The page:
I have always been a stay-at-home mom, but with my writing I’ve moved more and more towards “working from home”, and it’s eating so much of our margins. My husband and I are taking a weekend retreat in two weeks to pray about how to do life differently, because this isn’t what we want. At the same time, it’s difficult because we’ve felt that God was moving both of us in the direction we are now. So we’re going to put all options on the table and ask God to help us find the win-win. Sometimes all couples need to do that! And if you could pray for wisdom for us, that would be great.
I love to-do lists and organization planners. I have Excel spreadsheets for household chores and the business tasks I need to complete on a daily, weekly, and monthly basis. On good days, when I don’t hit the snooze button, I actually get most of those things done.
There’s only one problem. I have no margins in my life.
If I’m super organized and super energetic, it is possible to keep my house clean and to get all my work done and, hopefully, to head to the grocery store before we’re stuck discovering that all we have in the cupboards are tins of cranberry sauce and tuna. But if an emergency comes up, I’m in trouble.
My husband works more than full-time, and my writing and speaking require my full-time attention and too much travel. Because I write primarily on marriage, it’s also really hard to neglect mine, or that “hypocrite” word might get tossed around. And with my oldest now flown the coop, I’m trying to spend as much time as I can with my youngest before she leaves, too.
Life is simply busy. Pretty much everyone feels that way.
But I think one of the biggest sources of stress isn’t the amount of work on our plate; it’s that nagging feeling that one more straw is going to cause the whole thing to come crashing down.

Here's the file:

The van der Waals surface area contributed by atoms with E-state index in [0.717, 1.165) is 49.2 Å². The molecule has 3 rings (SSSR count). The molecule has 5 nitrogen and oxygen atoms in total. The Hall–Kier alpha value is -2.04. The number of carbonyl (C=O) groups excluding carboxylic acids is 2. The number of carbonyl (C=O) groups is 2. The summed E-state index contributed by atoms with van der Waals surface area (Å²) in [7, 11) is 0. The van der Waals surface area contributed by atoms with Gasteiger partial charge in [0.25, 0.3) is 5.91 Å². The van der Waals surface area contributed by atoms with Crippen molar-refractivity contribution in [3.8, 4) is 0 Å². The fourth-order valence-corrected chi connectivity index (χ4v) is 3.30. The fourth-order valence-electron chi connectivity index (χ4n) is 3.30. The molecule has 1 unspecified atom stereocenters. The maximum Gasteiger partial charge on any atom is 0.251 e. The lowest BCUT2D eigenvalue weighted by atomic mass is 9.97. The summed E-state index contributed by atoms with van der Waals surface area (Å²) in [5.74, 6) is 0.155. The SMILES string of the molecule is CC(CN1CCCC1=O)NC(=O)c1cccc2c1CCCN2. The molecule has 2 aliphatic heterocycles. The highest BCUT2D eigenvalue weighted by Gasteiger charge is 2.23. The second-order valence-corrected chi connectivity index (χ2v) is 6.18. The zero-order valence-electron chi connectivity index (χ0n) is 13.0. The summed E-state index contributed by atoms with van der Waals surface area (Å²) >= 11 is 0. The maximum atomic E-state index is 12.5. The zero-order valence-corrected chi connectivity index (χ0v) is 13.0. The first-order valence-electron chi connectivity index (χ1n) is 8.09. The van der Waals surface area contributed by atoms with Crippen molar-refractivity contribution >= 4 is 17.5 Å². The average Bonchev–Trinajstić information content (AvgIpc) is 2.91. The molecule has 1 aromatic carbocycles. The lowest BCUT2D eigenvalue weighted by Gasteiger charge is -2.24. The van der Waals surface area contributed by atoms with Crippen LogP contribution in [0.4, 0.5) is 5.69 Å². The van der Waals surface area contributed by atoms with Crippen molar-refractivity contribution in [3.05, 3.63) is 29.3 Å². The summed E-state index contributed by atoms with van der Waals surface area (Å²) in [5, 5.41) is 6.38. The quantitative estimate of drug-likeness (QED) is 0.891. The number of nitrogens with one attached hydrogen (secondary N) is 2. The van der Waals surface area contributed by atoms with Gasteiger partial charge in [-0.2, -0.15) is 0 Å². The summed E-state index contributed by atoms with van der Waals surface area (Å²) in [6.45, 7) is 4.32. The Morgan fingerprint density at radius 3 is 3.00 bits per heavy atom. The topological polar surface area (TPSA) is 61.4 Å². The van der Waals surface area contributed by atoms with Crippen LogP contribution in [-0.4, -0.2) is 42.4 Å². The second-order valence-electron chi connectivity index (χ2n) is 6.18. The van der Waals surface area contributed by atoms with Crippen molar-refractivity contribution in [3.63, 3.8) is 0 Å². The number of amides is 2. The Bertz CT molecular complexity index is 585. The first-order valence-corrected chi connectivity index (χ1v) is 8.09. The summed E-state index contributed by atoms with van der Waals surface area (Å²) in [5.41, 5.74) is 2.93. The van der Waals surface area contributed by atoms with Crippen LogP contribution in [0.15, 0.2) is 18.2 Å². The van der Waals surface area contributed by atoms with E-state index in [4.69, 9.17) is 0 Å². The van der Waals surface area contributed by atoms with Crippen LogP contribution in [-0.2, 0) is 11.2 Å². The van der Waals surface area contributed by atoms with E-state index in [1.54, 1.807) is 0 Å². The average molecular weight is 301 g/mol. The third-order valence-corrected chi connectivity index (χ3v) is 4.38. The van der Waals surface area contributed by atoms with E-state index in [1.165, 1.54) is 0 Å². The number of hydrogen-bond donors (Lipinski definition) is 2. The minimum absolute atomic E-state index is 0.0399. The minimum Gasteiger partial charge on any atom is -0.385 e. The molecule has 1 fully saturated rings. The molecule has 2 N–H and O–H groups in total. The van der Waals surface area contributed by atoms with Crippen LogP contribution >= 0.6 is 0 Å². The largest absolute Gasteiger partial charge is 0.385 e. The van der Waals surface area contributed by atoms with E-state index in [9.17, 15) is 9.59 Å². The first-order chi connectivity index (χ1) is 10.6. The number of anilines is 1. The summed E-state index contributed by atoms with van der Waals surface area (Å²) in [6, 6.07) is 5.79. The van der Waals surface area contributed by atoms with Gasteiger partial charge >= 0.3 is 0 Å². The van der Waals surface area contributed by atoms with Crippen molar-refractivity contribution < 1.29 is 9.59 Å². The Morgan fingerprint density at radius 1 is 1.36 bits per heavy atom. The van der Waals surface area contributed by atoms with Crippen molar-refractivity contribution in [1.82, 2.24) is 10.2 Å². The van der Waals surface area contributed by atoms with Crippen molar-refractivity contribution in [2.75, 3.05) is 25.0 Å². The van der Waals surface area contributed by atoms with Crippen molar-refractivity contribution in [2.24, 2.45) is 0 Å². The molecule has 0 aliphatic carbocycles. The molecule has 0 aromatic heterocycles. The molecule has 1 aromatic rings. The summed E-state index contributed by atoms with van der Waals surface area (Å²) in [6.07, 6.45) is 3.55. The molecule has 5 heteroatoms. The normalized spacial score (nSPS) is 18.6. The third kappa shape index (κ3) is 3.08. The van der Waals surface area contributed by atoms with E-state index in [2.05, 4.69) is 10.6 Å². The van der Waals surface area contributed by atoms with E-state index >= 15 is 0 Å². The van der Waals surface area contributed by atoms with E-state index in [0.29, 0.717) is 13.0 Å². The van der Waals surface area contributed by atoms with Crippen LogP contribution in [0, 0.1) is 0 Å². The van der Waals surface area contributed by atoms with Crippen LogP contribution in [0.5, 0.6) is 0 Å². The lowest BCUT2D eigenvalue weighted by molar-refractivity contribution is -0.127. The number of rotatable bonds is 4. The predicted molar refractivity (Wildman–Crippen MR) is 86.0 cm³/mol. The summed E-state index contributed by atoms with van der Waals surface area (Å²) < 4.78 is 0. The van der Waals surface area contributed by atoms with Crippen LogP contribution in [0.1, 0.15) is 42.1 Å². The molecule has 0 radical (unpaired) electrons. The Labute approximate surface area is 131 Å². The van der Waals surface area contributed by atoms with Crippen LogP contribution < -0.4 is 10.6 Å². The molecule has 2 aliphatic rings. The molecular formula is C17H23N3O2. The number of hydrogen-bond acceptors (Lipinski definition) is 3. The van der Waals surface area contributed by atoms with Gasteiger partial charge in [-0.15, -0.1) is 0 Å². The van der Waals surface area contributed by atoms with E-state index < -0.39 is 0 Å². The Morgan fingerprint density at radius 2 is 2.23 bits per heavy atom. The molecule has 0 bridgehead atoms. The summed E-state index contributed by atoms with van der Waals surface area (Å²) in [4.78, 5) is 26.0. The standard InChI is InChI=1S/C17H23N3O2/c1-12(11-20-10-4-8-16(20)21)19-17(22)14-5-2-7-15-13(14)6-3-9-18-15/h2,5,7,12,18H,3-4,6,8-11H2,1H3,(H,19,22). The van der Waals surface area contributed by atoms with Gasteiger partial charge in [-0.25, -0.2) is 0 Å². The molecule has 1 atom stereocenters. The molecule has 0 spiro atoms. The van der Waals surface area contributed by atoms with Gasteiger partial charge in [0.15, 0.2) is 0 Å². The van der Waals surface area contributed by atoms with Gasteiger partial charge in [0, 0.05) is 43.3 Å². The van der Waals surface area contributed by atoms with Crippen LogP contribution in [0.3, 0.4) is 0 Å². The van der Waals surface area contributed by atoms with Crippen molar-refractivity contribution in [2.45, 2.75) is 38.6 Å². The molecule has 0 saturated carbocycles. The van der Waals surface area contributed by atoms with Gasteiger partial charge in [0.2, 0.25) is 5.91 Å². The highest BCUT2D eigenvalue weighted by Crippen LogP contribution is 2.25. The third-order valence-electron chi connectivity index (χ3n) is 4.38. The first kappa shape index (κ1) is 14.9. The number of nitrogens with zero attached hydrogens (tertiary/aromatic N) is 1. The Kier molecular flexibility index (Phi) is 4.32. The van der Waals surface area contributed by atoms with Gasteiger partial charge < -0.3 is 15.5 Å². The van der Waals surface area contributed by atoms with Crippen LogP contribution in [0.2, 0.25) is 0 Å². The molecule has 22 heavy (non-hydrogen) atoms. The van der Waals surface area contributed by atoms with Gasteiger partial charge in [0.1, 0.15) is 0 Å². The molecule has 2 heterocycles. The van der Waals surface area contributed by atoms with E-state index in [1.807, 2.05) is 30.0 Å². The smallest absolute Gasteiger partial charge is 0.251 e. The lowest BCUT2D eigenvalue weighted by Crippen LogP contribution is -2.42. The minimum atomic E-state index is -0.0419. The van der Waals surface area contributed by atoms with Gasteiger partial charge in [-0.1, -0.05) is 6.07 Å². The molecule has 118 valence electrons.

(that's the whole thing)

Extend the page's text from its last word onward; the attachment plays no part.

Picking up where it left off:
We used to have some buffer in our lives. At one time women were home to bring dinners to friends in the hospital, or to take parents to doctors’ appointments, or to care for a sister’s child if said sister caught a disgusting intestinal bug. Today few of us have people we can rely on. And what’s perhaps even worse is that we aren’t able to be there for those that we love, either.
When my cousin had a baby recently and needed help, I wasn’t in the position to go. What kind of life are we leading if we don’t have the room to be there for those that we love?
Yet my problem doesn’t stop there.
What if, in all of our chaos of making more money, we’re actually missing out on a “good life”?
A “good life” has to involve little touches of creativity and beauty: that home-cooked meal instead of the barbecued chicken we picked up on the way home; those refinished dressers instead of the Ikea assemble-yourself plywood; the crocheted baby afghans. One of the things I miss most lately is the joy of friends coming for dinner, an event which is quite difficult if you’re never home to cook dinner, let alone to clear a path to the dining room table.
My business started off extremely part time, but it has mushroomed, for which I am grateful. My husband is doing well at his job, for which I am proud. Yet I am not certain that this is the life I want. If I have no room for emergencies, and little room for beauty and hospitality and fun, then what is the point?
The dual income family is now the norm, and that won’t change. Certainly we could all lower our expectations and work less. The reduction in stress is likely worth the reduction in income. Yet that is not always easy to do. And in the meantime, there is no one left to “keep the homefires burning”.
We women felt undervalued when we were “just housewives”, but gradually, as most women work, more and more of us are realizing just how valuable having someone at home was.
That spouse didn’t just care for the kids and do the housework; that spouse gave you that buffer, that margin, that made life liveable. I can’t give up a business I’ve spent years creating, but in the meantime, I could really use a wife.